Legionella Bacteria Discovered In State Building

February 16, 2016 | By O'Connor Acciani & Levy
Legionella Bacteria Discovered In State Building

Test results released by the Department of Administrative Services (DAS) have revealed that Legionella bacteria was present in the water system in the Rhodes State Office Tower before a state employee contracted Legionnaires disease. Exposure to Legionella bacteria in a poorly maintained work environment can cause complicated health problems. If you have been exposed to this disease at work, let our workers compensation lawyers fight to recover the compensation you deserve for the damages you've experienced. The building was tested for Legionella following the hospitalization of a DAS employee. The bacteria was found in three locations in the building. Only one area was cause for concern: the men's basement shower. Health officials have not yet announced the origin of the employees case of Legionnaires disease. Over the weekend of Jan. 30-31, the hot-water system for the building was washed with chlorine in efforts to kill the bacteria.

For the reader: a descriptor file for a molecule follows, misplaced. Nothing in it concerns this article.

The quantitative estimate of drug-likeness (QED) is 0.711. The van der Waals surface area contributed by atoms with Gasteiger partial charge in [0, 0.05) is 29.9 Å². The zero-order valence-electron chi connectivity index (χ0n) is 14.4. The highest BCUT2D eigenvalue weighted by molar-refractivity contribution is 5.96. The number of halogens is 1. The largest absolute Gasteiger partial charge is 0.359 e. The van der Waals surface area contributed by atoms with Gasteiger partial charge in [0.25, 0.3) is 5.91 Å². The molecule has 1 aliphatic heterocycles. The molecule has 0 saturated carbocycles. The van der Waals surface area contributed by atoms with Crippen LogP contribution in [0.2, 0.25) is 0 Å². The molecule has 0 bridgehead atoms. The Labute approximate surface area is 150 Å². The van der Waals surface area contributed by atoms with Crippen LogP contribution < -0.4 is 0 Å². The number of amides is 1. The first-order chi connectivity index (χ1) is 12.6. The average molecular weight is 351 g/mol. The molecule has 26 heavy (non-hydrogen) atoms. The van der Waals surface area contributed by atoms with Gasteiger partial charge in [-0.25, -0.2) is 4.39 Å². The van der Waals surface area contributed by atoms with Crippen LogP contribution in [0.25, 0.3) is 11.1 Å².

Repeated Contaminations

This is not the first time Legionella has been found in the Rhodes Tower. The building has tested positive for the bacteria over the past three years. Just last summer, bacteria was found in the building. The water system was cleaned after the discovery. Legionella can be transmitted through drinking water and by inhaling contaminated water vapor. A Legionella infection produces symptoms such as fatigue, fever and lung infections. The symptoms are often similar to pneumonia or the flu, making it difficult for victims to know if they have Legionnaires disease.

Knowingly Endangering Eemplyees

Employees working in the building did not know that a co-worker had contracted Legionnaires disease until media outlets reported it to the public. The Ohio Civil Service Employees Association, the largest state employee union, has filed a grievance claiming that the states failure to notify workers of the situation knowingly endangered their safety and health. The union wants to test employees in the building who were absent three or more days in the past month with symptoms associated with the flu or pneumonia to make sure that no one else has contracted the disease. The union also seeks the appointment of a labor-management committee who will hold discussions as to how health concerns will be handled at the Rhodes Tower.